Sound quality was secondary though. Finally computers could play near-full quality music! Digital file-based convenience had arrived.

Finally modems and networks could send the files around! Finally bootlegging was convenient!


MP3 was quite popular in it’s time. Nearly every device made could play MP3 files, including phone’s, video games, TV’s, and wireless speakers.

Early MP3 player

But MP3 had no artwork beyond a tiny cover. No lyrics. No credits. No booklet. No shout outs. Nothing to attach to. It was highly bootlegged and for some time, recorded music lost all value.

It also required almost no people to distribute or sell. Nothing to sell & nothing to move = nothing to promote. Nothing to invest in.

Bootlegging ran rampant and the music industry practically folded. Most musicians stopped making money from their music.

Limping along, MP3 got one quality improvement in 2009 (aac), but it wasn’t going to help much. By 2014 streaming was stealing the download market.

Streaming takes everything bad about MP3’s and extends it to the rental model.

Now you own nothing. You just pay a subscription to hear degraded versions of your favorite songs in between commercials. Don’t pay up? No music for you.


The current streaming business model is unsustainable for both the license holders and the license purchasers, but in this post-fact world it really doesn’t matter. Quality has been trumped.

Lossless formats like FLAC, around for years, finally took off around 2016, giving critical listeners an open format to rally around. Buying hi-res music from sites like HDTracks ProStudioMasters was a thing again. Hi-res hi-fi DAP’s finally emerged in many markets. 24bit FLAC continues to offer higher-resolution files with no DRM.

Bandwidth/storage is now available. I have 60+ full lossless albums on a card the size of my pinky nail. I have the bandwidth into the house to stream 24bit audio, if anyone offered it.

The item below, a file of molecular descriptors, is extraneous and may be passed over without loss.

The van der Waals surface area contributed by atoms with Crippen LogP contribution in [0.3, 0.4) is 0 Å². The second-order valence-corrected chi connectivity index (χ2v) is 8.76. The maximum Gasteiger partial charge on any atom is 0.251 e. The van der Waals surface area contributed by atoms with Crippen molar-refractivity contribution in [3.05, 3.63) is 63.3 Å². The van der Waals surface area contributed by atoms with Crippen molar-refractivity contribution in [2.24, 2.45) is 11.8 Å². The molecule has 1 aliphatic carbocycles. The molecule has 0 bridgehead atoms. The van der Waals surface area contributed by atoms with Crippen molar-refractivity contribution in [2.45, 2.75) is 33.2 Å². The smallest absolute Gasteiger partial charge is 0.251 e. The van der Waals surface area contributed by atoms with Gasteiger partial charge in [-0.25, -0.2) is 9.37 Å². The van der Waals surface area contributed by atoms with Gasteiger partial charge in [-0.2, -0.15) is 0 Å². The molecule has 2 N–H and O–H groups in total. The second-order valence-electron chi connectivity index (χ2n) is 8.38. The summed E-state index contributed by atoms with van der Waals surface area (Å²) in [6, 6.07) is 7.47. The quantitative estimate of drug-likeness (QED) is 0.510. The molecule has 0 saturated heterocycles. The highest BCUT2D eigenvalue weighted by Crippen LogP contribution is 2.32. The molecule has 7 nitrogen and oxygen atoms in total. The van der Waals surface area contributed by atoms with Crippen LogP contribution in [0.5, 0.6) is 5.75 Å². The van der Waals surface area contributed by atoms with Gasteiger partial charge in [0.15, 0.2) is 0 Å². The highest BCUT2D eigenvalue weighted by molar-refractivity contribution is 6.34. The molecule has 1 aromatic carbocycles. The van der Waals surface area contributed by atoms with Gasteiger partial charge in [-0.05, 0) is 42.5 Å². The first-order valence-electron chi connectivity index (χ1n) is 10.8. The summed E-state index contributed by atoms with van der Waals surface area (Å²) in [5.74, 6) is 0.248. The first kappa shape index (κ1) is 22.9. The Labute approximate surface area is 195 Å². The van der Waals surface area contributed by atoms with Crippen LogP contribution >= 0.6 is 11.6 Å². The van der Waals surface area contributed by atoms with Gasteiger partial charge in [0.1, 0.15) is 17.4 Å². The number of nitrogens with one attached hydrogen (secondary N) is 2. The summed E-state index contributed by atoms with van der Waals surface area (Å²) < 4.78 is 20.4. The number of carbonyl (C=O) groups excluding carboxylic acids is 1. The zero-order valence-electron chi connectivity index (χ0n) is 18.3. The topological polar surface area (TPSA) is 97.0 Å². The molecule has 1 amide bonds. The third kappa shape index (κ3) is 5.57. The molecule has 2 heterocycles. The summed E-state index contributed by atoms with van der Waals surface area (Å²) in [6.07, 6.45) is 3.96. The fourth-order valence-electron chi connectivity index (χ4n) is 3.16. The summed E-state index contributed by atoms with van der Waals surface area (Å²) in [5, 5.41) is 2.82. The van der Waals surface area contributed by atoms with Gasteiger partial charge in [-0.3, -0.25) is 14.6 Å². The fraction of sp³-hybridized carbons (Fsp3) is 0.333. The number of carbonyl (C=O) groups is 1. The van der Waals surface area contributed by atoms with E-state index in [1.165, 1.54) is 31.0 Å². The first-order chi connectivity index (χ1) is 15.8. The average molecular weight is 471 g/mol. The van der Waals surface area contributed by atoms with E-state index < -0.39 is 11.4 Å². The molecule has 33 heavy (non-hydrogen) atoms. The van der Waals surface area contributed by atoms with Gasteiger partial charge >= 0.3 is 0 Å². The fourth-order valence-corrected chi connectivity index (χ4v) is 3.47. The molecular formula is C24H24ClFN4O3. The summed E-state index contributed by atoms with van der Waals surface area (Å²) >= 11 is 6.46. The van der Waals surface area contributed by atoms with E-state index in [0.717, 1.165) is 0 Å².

One can only hope that the MP3 era is the last time we accept such a massive downgrade in quality.

#SaveTheAudio

 

Curse Breakers

When something’s wrong in #TheLand, who you gonna call?

Curse Busters!

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Just a little update on the details of the Cleveland Curse. I hate how it’s sold as nothing but losing teams for 50 years.

The Curse is that Cleveland has come with some amazing teams over the years, but just can’t get that ring/trophy in the modern era:


The Cavs – 46 seasons in NBA = 5 division titles – 3 conference titles – 0 championships

thurmond

Early Cavalier greatness by Nate Thurmond


The Browns – 66 seasons in NFL = 12 division titles – 11 conference titles – 4 championships (last one 1964)

The Browns – 4 seasons in AAFC = 4 division titles – 4 conference titles – 4 championships (last one 1949)

plus 16 players in the Hall of Fame, 4th most in the league.

graham

Otto Graham invented the modern QB position and won several titles.


The Indians – 116 seasons in MLB = 5 league Pennants – 2 championships (last one 1950)

31 players in the Hall of Fame

feller

The great Bob Feller.


 

Team Eye vs. Team Ear Part 1 – TV Sets Through History

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Recording allows us to store and replay something. It is the first time-shifting. It’s been around for ~ 200 years but it wasn’t until the last 100 that they really started making tangible progress for commercial applications.

Images were first. Then sound. Then moving images. By 1930 they were all combined into “talkies” – narrative moving pictures with synced sound.